Is It Cool To Be Black, Fat, And Female?

Melissa Viviane Jefferson, known professionally as Lizzo, performed at the 2019 MTV Video Music Awards. Healthyceleb.com reports that the performer is 5 ft 10 and weighs 209.5 lbs. This puts her body mass index at 30.1, which is categorized as obese by the National Institutes for Health. Image: KEVIN MAZUR, WIREIMAGE/DMCA

“African American women have the highest rates of being overweight or obese.” – U.S. Department of Health and Human Services, Office of Minority Health

Is Lizzo (5’10”, 209.5 lbs) a suitable role model for youth and minorities?

Racial and Ethnic Disparities in Adult Obesity in the United States: CDC’s Tracking to Inform State and Local Action

Centers for Disease Control, April 11, 2019

Based on combined data for 2015 through 2017: 

  • 31 states had an obesity prevalence of 35% or higher among black adults;
  • 8 states had an obesity prevalence of 35% or higher among Hispanic adults;
  • only 1 state had an obesity prevalence of 35% or higher among white adults.

OTHER HIGHLIGHTS:

  • Adults with obesity often have multiple-organ system complications from the condition and, as a result, are more at risk for heart disease, stroke, type 2 diabetes, and multiple types of cancers.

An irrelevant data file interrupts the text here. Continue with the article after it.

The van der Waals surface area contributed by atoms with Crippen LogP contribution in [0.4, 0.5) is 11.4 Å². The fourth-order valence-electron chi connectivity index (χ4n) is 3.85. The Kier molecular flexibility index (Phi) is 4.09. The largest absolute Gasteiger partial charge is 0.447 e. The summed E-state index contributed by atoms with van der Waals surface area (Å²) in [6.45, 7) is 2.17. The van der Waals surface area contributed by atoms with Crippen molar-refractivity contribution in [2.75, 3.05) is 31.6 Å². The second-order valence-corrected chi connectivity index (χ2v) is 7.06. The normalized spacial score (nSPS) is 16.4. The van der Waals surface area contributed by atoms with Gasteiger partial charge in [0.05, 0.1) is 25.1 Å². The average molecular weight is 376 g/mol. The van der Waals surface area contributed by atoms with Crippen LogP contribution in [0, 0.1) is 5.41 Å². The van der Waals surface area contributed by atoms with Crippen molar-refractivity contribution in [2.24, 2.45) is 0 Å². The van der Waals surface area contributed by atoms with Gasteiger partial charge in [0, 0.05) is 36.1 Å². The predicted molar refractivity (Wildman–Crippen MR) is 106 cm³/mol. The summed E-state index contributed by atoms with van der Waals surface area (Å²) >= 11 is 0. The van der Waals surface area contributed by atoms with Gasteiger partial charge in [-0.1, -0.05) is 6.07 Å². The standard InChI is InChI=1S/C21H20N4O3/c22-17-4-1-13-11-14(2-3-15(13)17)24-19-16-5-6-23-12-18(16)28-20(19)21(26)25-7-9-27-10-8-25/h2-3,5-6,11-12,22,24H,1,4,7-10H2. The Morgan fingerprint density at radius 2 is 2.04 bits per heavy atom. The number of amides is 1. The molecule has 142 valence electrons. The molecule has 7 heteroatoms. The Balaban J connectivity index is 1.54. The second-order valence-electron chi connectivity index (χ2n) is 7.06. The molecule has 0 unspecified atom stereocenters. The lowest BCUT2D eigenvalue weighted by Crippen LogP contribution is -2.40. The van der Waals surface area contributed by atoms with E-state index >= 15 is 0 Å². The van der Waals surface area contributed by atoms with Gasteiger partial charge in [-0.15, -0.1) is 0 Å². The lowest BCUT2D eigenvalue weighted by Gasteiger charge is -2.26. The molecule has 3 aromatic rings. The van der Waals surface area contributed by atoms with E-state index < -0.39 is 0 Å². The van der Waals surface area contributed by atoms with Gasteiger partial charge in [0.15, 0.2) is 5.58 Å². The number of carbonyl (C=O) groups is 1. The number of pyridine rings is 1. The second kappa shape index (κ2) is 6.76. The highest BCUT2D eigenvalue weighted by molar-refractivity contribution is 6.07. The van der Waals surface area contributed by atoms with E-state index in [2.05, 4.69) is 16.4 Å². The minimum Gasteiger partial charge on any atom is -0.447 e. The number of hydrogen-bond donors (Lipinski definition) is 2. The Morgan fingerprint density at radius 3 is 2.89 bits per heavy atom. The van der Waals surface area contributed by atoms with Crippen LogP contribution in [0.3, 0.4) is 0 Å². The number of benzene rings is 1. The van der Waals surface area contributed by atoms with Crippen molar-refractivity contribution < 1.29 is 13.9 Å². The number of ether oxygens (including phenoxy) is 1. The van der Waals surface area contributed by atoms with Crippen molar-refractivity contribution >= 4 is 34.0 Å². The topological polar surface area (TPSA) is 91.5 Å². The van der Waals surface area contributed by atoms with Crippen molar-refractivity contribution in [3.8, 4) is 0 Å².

• The estimated annual medical cost of obesity in the United States was $147 billion in 2008.
  • Compared with spending for someone of normal weight, medical spending for a person with obesity was $1,429 higher (42% higher) per year.
  • Adult obesity decreases productivity, and the cost of lost productivity is between $3.4 and $6.4 billion per year.
  • Adult obesity also increases the risk of workplace injuries.
  • Obesity among young adults limits the eligibility for many to serve in our military, given the weight standards for recruitment that nearly 1 in 4 young adults are not able to meet.
  • The risk of adult obesity is greater among adults who had obesity as children, and racial and ethnic disparities exist by the age of 2.

Source: CDC 

Obesity and African Americans

  • African American women have the highest rates of being overweight or obese compared to other groups in the U.S.
  • About four out of five African American women are overweight or obese.
  • In 2015, African Americans were 1.4 times as likely to be obese as whites.
  • In 2015, African American women were 60 percent more likely to be obese than white women.
  • In 2011-2014, African American girls were 50% more likely to be overweight than white girls.
  • People who are overweight are more likely to suffer from high blood pressure, high levels of blood fats, diabetes, and LDL cholesterol — all risk factors for heart disease and stroke.
  • In 2015, African Americans were 20% less likely to engage in active physical activity as whites.
  • Deaths rates from heart disease and stroke are higher for African Americans as compared to whites.

Source: U.S. Department of Health and Human Services, Office of Minority Health